The rustling of the bo leaves warmly welcomes the visitors once they enter these premises while a sense of serenity, abounding with the reverence of millions envelops you at the very entrance. Thus it is with a great feeling of reverence that one keeps the first step upon the cool and smooth tiles of the spacious pavilion of the Kolonnawa Rajamaha Viharaya designed by Archt Palinda Kannangara.

By Jayani C Senanayake | Photography Waruna Gomis

The task was to build a proper shade for the Buddha statue to replace the meagre concrete arc as well as to construct a small pavilion for the devotees to peacefully carry on their worshipping rituals. The challenge was to do this without harming a single branch of the bo tree that stood proudly above it all, gracing the premises with its majestic presence. The Architect was determined to give the tree its rightful place within the architecture of this building and it was evident that an immense roof one would find in a bana maduwa, the preaching hall of a Buddhist temple, would overpower the view that the bo tree provides its devotees. It was for this very reason that the Architect lowered the height of the roof so that it would neither interfere with the branches of the tree nor would it hinder the view. Therefore, once the building was constructed, a devotee seated in the pavilion area would be treated to an unobstructed view of the bo tree, thus bestowing a calming and a soothing effect on the people.

Simplicity was definitely given the topmost priority in building this pavilion where neutral colours were given prominence, thus contributing to the sense of serenity and space. The many pillars that supported the clay-tiled roofs were primarily made up of timber, reminiscent of the temple architecture of the Kandyan era. However, timber is a material that is easily perishable in the tropical humid atmosphere and therefore, the Architect placed the pillars on a cement base as protection from the constant rains and inundations that affect this tropical island. A small air gap exists between the cement base and the timber post, connecting the two materials with a block of galvanized steel, preventing water to settle in between and jumpstart the corroding process. The floors are paved with a cement tile where a smooth glossy finish has been rendered to the sitting area whereas a rustic feel has been provided to the walking area leaving it rough and unpolished. “Temple architecture was very simple up to the 20th century. Back then, less maintenance was needed, calmness and serenity was given prominence,” said the Architect, stating his inspiration behind the project.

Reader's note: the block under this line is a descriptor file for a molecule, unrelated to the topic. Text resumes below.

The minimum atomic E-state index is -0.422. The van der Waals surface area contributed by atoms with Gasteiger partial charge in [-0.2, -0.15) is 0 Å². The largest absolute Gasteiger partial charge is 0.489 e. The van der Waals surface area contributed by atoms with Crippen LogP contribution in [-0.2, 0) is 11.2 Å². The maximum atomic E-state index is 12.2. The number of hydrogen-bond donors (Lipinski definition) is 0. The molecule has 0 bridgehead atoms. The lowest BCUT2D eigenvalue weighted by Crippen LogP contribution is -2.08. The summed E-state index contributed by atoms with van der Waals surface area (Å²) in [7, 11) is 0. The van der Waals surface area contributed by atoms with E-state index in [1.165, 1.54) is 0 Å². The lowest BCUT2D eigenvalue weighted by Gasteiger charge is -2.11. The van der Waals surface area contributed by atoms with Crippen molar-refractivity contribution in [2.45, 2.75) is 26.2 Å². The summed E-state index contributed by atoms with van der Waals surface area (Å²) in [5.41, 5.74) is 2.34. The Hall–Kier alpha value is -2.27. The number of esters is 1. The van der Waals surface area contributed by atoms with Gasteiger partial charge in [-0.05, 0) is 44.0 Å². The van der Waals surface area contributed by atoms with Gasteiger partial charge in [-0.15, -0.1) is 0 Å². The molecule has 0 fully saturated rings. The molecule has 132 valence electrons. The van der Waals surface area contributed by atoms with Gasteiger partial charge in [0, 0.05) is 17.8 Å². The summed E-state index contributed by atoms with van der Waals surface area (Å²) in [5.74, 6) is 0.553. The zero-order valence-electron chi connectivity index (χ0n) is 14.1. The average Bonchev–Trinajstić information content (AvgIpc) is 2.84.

Another remarkable feature of this structure is its roof which had been created in two levels, thus allowing the branches of the bo tree to flow free throughout the premises. A profusion of timber had been utilised for the interior of the roof giving an age old tradition a somewhat modern twist, while creating a sense of immense space within the building by raising the roof to a considerable extent. The building is created in a U shape with the intention of protecting the bo tree and further adding an aesthetic touch. The temple itself is spread over a vast area. However, it is in a tranquil corner that this little haven for worshippers has been created, where one could peacefully carry on practices of worship and meditate or merely remain peacefully seated devoid of any hinderance. This oasis-like shade created with the help of the many techniques of modern architecture blends in effortlessly within these premises, inviting passersby to come and experience the overwhelming sense of serenity that this blissfullyplacid space offers.

Principle Architect: Palinda Kannangara

Structural Engineer: M A P Wickramaratne

Total Floor Area of Project: 2525 sqft

Date of Completion: April 2011

Project Period:  November 2010 – April 2011

Contractor: Ajith Builders

Client: Vidya Shilpa Hydro